And in this is the disquieting implication that the majority of our fellow humans who are living their lives, making decisions about who they elect to office (and the issues that they subsequently badger their elected officials about) are profoundly ignorant of the actual physical reality of their lives and the world we live in.  And it would appear that in this ignorance irrational belief not only persists, but prospers.

And so it becomes tricky to figure out just how to view these, my fellow humans.  Our species has produced (and continues to produce) stunning examples of artistic beauty, technical prowess, sheer courage, generosity of spirit, philosophical insight and scientific discovery.  And yet we are also a species of tribal warfare, ignorant fear, short-sighted selfishness and appalling cruelty.

Though the religious would disagree with me on this, it’s clear to me that, on the spiritual side, there is more heavy lifting to do to explain the mysterious disparity between our species’ highs and lows, especially when humans are held to be the special creation of an all-knowing deity.  On the scientific side, reality is accepted — as it is — as a problem to be studied that will (one hopes) yield more and more answers and explanations over time.   But for all of us, there is only the one reality of our existence on this planet, a reality that carries with it the ever-present potential for great achievement, or the bubbling over of our darker ingredients into human-generated chaos or social upheaval.

For me, a scientific, materialist view of my species gives me the comfort of recognizing and understanding a certain physical reality, and frees me from any added angst of layered-on spiritual mysteries.  But on the other hand, it also lays bare the incredible difficulty of tackling the profound challenge it would be to eliminate evil, say, from the world, especially when most of my fellow humans believe in the existence of an invisible mystery — a belief that actually inhibits the capacity to rationally interpret reality.  In truth, the real challenge, then, is much greater than the imagined spiritual one (which God is going to take care of anyway, once he makes a “new” heaven and earth).  And so I think that the materialist can not, in the end, be in any way accused of taking the “easy” way out.  Believers in God may think that non-believers have taken a lazy short-cut, (and have therefore earned some extra punishment in the afterlife) but, really, I don’t think they know what the hell they’re talking about.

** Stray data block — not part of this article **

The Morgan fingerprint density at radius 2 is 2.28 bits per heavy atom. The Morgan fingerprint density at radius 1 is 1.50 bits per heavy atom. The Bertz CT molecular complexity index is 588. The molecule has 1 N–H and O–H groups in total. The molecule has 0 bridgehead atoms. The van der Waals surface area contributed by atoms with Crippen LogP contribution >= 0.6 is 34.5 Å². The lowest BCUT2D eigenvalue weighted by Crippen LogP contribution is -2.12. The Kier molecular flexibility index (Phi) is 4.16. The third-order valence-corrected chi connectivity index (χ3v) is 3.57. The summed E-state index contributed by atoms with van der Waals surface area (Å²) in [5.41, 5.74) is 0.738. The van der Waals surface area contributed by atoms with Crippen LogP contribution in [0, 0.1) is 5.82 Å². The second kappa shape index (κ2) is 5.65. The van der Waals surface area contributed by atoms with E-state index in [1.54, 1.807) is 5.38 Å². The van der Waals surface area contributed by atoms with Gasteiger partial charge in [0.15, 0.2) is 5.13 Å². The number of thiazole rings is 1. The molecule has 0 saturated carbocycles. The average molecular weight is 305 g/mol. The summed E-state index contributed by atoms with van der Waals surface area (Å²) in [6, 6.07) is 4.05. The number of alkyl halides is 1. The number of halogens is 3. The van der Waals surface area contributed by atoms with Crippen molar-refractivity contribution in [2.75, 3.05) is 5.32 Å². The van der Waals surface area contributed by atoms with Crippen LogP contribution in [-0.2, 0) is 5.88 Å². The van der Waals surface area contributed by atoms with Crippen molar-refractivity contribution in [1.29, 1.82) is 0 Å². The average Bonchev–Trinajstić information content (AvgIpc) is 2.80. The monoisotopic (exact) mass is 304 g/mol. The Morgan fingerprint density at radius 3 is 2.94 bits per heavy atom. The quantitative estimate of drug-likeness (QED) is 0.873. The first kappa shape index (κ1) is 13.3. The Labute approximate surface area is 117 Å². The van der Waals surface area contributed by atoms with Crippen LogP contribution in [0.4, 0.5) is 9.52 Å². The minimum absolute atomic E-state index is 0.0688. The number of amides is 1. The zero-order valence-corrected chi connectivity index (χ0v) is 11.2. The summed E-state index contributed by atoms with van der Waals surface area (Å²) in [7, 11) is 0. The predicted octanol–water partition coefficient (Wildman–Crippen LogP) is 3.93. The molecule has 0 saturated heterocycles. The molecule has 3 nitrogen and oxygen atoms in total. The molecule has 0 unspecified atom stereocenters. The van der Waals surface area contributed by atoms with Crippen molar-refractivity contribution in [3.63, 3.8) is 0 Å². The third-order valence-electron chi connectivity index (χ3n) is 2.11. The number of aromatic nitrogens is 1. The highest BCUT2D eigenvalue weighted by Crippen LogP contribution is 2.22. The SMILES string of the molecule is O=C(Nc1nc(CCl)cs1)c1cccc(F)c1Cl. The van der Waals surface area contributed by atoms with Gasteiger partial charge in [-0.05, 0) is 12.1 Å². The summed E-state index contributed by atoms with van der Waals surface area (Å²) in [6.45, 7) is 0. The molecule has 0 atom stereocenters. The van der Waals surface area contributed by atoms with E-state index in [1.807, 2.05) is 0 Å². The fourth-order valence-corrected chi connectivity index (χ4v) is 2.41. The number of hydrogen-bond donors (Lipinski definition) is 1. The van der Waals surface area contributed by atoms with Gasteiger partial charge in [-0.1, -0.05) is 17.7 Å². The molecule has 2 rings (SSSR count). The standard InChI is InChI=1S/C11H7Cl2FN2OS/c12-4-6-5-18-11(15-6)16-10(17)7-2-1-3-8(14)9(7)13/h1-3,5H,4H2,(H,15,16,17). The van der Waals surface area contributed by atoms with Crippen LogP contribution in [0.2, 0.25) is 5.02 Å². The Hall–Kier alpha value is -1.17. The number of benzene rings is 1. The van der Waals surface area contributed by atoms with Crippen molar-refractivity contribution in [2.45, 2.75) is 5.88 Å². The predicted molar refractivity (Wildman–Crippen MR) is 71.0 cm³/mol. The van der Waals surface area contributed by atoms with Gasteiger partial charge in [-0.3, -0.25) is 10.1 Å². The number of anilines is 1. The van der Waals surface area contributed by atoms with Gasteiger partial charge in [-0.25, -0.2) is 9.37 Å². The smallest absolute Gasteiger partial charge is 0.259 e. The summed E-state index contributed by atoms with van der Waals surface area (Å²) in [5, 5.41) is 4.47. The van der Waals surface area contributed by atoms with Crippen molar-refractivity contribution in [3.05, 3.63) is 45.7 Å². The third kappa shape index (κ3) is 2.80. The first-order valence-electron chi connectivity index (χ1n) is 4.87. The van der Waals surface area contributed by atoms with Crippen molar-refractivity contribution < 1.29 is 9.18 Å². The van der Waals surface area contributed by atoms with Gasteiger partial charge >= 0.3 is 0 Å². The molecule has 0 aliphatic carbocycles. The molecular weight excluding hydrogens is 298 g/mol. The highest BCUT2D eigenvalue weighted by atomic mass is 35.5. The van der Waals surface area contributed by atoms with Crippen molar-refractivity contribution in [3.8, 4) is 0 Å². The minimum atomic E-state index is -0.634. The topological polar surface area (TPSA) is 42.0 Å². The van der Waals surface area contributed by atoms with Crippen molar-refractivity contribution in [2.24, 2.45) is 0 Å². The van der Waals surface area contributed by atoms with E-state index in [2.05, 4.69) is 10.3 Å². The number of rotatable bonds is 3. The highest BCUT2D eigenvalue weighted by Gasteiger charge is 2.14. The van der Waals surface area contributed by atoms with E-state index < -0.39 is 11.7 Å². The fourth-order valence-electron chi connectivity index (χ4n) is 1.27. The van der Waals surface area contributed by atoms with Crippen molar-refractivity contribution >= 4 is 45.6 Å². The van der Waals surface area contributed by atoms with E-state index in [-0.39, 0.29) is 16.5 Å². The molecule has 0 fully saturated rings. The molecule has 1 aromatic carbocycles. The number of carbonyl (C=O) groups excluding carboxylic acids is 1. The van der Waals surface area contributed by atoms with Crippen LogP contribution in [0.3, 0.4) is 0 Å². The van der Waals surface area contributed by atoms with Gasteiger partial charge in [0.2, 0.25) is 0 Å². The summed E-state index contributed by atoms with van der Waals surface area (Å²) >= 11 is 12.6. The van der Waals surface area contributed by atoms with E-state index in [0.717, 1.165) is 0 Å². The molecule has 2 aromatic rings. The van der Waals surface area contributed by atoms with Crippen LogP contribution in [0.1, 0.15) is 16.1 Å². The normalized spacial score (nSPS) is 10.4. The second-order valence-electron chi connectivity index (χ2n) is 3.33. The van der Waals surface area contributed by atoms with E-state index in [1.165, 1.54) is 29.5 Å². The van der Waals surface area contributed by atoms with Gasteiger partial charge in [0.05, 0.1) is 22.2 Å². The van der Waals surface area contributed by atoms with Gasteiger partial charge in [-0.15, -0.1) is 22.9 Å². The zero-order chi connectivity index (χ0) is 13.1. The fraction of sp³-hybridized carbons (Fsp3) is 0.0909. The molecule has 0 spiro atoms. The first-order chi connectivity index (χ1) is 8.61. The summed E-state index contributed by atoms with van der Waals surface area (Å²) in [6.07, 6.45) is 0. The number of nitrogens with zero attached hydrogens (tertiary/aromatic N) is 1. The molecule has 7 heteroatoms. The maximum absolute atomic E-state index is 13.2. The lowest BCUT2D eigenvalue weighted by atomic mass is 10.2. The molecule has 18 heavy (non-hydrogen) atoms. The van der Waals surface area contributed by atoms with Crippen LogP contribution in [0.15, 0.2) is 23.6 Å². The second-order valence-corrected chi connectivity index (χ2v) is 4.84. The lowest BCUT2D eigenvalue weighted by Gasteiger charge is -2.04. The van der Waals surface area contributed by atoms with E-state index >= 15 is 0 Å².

To be honest about it, I’d have to say that eliminating God from the picture (though it has, for me, deeply affirmed my “right” to existence) reveals life on Earth to be a bit, well, tenuous.  And though life itself will likely go on for a long, long time, that doesn’t mean that we humans will.

There is only one reality, and it is a natural one.  So the true difference between spirituality and materialism is perspective, and the way our different sets of perceptions color our view of the one reality that we all share.  It is less and less of a mystery to me why we humans are so damn religious, and why so few choose to go it “alone” without the comforts of irrational belief.  In a way I feel a bit the detached scientist studying a curious and fascinating species, only with the sometimes unsettling awareness that I am one of that same species.  Good and bad, high and low, I have met the humans, and they are us: Noble and petty, rational and cuckoo, the most impressive and maddening life form to have evolved in the last few billion years.

t.n.s.r. bob

SERMON: “Fairness in the Universe” by the not-so-reverend bob

Sunday, November 11th, 2012

What is fair?  Definitions of “fairness” include adherence to rules or codes of conduct, or deciding issues without bias.  Like any other concept, it requires reference to something else for its definition (such as the color blue being described as the color of the daytime sky).  But how would we explain fairness (or “blue”) to a being who had no points of reference in common with us?